Did you know the cat fight between the paleoanthropologists that found the Hobbit specimens, aka Flores man, Homo floresiensis and the ones who took the fossils off to cast them, was so bad that the Indonesian government actually closed down access to the Liang Bua cave Liang Bua Cave where they were found? Well, that’s the story the Indonesian government is saying… the paleoanthropologists are saying that, “access was reportedly blocked due to political sensitivities,” which to me is one in the same.

Back in 2004, if you remember, the Homo floresiensis finds were announced by a team which included Professor Richard “Bert” Roberts but another professor, Teuku Jacob, based at Gadjah Mada University, in Yogyakarta, Indonesia had his doubts. He’s known as known as Indonesia’s “king of palaeoanthropology” and he,

“took the bones away from their repository in Jakarta to his lab in Yogyakarta, 443km (275 miles) away, against the wishes of the researchers who found them.They were eventually returned. But the discoverers claimed the bones were extensively damaged in Jacob’s lab during attempts to make casts.

The damage included long, deep cuts marking the lower edge of the Hobbit’s jaw on both sides, said to be caused by a knife used to cut away the rubber mold.

In addition, the chin of a second Hobbit jaw was snapped off and glued back together. Whoever was responsible misaligned the pieces and put them at an incorrect angle.

The pelvis was smashed, destroying details that reveal body shape, gait and evolutionary history.

After the accusations surfaced, Professor Jacob denied damaging the remains, telling USA Today that breakages could have occurred when the bones were being transported from Yogyakarta back to Jakarta.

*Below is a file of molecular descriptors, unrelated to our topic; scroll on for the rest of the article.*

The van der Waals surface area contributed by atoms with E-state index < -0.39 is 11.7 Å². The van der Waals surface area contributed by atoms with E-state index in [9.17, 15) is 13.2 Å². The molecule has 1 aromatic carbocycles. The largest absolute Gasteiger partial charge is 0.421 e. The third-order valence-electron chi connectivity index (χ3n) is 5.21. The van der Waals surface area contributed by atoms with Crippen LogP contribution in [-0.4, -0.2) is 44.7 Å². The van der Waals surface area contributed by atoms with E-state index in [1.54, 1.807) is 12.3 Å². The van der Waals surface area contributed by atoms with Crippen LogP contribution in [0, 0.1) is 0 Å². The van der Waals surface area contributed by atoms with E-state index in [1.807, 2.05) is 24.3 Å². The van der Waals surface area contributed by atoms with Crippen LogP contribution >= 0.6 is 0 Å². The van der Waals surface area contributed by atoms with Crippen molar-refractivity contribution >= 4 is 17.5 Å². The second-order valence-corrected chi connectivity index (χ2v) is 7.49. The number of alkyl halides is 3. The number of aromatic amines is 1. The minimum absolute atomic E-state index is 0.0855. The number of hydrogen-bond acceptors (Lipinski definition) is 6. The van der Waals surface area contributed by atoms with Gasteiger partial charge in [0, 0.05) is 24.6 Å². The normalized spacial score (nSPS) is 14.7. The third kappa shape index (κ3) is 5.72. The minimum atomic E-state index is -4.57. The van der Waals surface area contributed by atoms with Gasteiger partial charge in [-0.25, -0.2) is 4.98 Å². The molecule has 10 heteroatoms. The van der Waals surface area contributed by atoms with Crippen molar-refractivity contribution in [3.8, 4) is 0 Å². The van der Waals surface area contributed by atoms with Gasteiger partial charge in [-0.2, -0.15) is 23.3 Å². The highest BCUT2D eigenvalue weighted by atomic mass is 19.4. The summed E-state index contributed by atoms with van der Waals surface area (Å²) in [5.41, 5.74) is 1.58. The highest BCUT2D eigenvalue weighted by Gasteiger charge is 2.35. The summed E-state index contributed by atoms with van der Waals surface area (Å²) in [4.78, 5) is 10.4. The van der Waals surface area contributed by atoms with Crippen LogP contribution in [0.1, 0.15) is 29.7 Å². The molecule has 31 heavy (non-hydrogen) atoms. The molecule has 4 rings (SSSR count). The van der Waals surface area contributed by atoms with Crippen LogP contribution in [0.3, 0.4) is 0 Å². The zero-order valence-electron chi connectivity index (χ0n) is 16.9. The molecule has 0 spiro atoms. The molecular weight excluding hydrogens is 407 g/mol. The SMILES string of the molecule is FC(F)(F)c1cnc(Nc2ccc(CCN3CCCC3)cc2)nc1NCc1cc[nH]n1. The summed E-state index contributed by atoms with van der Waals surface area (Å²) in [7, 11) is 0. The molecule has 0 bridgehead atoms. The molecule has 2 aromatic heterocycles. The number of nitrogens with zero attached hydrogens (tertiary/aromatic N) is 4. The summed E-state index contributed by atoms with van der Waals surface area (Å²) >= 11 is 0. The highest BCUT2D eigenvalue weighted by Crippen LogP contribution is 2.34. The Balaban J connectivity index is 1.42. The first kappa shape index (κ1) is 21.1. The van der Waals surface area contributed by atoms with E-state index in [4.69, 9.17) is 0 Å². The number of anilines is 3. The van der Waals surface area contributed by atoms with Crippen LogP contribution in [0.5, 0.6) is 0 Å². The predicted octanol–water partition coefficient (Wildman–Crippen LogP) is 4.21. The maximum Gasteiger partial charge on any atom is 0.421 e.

Excavations at Liang Bua were reportedly blocked because Indonesian government officials would not issue exploration permits for projects that might prove Professor Jacob wrong.”

The drama that ensued afterwards would probably drive a bunch of teenage high school girls to craziness. Paleoanthropology is a field full of egos and drama, if you didn’t already know. But there’s some home, with news coming from the BBC, that the issues now appear to have been smoothed over. Professor Roberts said,

“It’s now a matter of getting everything organised so we can start digging again.You’ve got to get there in the dry season; in the wet season you can hardly drive to the site and when you are there, there are puddles of water all over the floor – so it’s got to be dry to sensibly dig holes.”

Which peaks my interest, I’d like to see if there are more Homo floresiensis fossil to be found.

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